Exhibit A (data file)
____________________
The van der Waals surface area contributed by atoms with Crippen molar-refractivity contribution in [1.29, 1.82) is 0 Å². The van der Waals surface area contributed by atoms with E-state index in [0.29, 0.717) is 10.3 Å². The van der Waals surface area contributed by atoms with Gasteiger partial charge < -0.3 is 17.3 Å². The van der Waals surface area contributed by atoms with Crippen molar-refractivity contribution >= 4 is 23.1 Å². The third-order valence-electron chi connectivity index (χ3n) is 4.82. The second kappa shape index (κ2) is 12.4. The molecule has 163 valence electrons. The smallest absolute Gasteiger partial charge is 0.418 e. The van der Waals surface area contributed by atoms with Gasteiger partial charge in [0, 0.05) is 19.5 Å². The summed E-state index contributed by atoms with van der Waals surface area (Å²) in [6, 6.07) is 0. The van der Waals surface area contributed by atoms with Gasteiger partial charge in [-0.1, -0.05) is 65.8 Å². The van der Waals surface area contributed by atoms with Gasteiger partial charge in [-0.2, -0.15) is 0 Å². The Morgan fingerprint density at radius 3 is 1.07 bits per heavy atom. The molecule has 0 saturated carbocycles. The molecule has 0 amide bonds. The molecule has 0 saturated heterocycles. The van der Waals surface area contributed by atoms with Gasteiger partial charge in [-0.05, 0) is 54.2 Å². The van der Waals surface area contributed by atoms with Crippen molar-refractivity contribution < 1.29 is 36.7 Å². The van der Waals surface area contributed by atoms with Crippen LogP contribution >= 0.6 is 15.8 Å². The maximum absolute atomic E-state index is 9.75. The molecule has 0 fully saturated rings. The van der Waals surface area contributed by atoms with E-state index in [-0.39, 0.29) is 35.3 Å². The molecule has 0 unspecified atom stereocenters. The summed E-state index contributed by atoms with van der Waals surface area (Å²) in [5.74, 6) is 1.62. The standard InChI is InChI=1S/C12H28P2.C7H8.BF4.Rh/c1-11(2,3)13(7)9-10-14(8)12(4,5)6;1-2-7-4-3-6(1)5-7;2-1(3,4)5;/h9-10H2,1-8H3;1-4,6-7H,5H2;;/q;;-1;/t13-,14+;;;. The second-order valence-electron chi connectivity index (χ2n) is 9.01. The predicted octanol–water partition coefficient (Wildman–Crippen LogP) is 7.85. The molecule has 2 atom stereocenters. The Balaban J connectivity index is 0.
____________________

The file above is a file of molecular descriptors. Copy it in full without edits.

The van der Waals surface area contributed by atoms with Crippen molar-refractivity contribution in [1.29, 1.82) is 0 Å². The van der Waals surface area contributed by atoms with E-state index in [0.29, 0.717) is 10.3 Å². The van der Waals surface area contributed by atoms with Gasteiger partial charge < -0.3 is 17.3 Å². The van der Waals surface area contributed by atoms with Crippen molar-refractivity contribution >= 4 is 23.1 Å². The third-order valence-electron chi connectivity index (χ3n) is 4.82. The second kappa shape index (κ2) is 12.4. The molecule has 163 valence electrons. The smallest absolute Gasteiger partial charge is 0.418 e. The van der Waals surface area contributed by atoms with Gasteiger partial charge in [0, 0.05) is 19.5 Å². The summed E-state index contributed by atoms with van der Waals surface area (Å²) in [6, 6.07) is 0. The van der Waals surface area contributed by atoms with Gasteiger partial charge in [-0.1, -0.05) is 65.8 Å². The van der Waals surface area contributed by atoms with Gasteiger partial charge in [-0.2, -0.15) is 0 Å². The Morgan fingerprint density at radius 3 is 1.07 bits per heavy atom. The molecule has 0 saturated carbocycles. The molecule has 0 amide bonds. The molecule has 0 saturated heterocycles. The van der Waals surface area contributed by atoms with Gasteiger partial charge in [-0.05, 0) is 54.2 Å². The van der Waals surface area contributed by atoms with Crippen molar-refractivity contribution < 1.29 is 36.7 Å². The van der Waals surface area contributed by atoms with Crippen LogP contribution >= 0.6 is 15.8 Å². The maximum absolute atomic E-state index is 9.75. The molecule has 0 fully saturated rings. The van der Waals surface area contributed by atoms with E-state index in [-0.39, 0.29) is 35.3 Å². The molecule has 0 unspecified atom stereocenters. The summed E-state index contributed by atoms with van der Waals surface area (Å²) in [5.74, 6) is 1.62. The standard InChI is InChI=1S/C12H28P2.C7H8.BF4.Rh/c1-11(2,3)13(7)9-10-14(8)12(4,5)6;1-2-7-4-3-6(1)5-7;2-1(3,4)5;/h9-10H2,1-8H3;1-4,6-7H,5H2;;/q;;-1;/t13-,14+;;;. The second-order valence-electron chi connectivity index (χ2n) is 9.01. The predicted octanol–water partition coefficient (Wildman–Crippen LogP) is 7.85. The molecule has 2 atom stereocenters. The Balaban J connectivity index is 0.